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A plenary session (with a plenary speech or plenary talk) is derived from the Latin root plenarius meaning "full" or "absolute". It usually refers to a session in a conference which is open to all (or a large number) of attendant speakers, who may each contribute prepared or ad-hoc material. Plenary sessions are typically scheduled both near the start of a conference, and in the latter half, but not typically at the final hour, due to many attendees leaving before the last day. Various prominent speakers often give opening plenary speeches, at the start of a conference, or closing plenary speeches, in the final plenary session. During those sessions, typically all other activities are suspended, or exhibit halls closed, to allow everyone to attend the plenary talks or sessions.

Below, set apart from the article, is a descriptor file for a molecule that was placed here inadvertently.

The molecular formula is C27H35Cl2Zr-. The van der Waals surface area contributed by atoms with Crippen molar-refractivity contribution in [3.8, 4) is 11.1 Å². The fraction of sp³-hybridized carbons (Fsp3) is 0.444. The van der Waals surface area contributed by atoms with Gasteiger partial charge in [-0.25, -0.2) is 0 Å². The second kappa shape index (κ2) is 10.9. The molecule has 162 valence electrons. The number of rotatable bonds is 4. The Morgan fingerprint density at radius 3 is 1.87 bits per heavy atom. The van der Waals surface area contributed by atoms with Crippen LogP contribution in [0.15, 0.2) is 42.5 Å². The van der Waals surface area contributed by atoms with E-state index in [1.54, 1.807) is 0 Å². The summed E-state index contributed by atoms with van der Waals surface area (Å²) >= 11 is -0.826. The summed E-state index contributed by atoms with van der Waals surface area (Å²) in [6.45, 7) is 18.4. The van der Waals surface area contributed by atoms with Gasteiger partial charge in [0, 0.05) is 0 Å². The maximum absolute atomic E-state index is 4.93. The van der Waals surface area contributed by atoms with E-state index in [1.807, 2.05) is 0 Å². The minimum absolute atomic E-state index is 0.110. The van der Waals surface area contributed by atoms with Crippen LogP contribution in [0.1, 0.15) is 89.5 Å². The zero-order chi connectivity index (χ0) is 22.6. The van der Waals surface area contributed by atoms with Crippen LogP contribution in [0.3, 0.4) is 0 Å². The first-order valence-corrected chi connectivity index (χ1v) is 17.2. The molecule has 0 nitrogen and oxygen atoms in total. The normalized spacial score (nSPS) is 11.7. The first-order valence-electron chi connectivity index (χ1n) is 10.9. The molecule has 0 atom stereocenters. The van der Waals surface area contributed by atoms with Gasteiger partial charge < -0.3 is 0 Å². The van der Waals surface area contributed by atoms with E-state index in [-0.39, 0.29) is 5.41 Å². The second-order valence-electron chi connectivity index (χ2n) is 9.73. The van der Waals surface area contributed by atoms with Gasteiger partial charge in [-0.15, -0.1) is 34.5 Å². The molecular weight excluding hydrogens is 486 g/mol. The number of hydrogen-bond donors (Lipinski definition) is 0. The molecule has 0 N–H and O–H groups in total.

These sessions may contain a broad range of content from keynote speeches to panel discussions and are not necessarily related to a specific style of delivery.
Examples of usage
- The term has been used in the teaching profession to describe when information is summarized. This often encourages class participation.
- The Congress of Vienna is an example of a "congress" that did not meet in plenary sessions.
- Due to the frequent use of subcommittees, the term is frequently used to refer to full sessions of the European Parliament.
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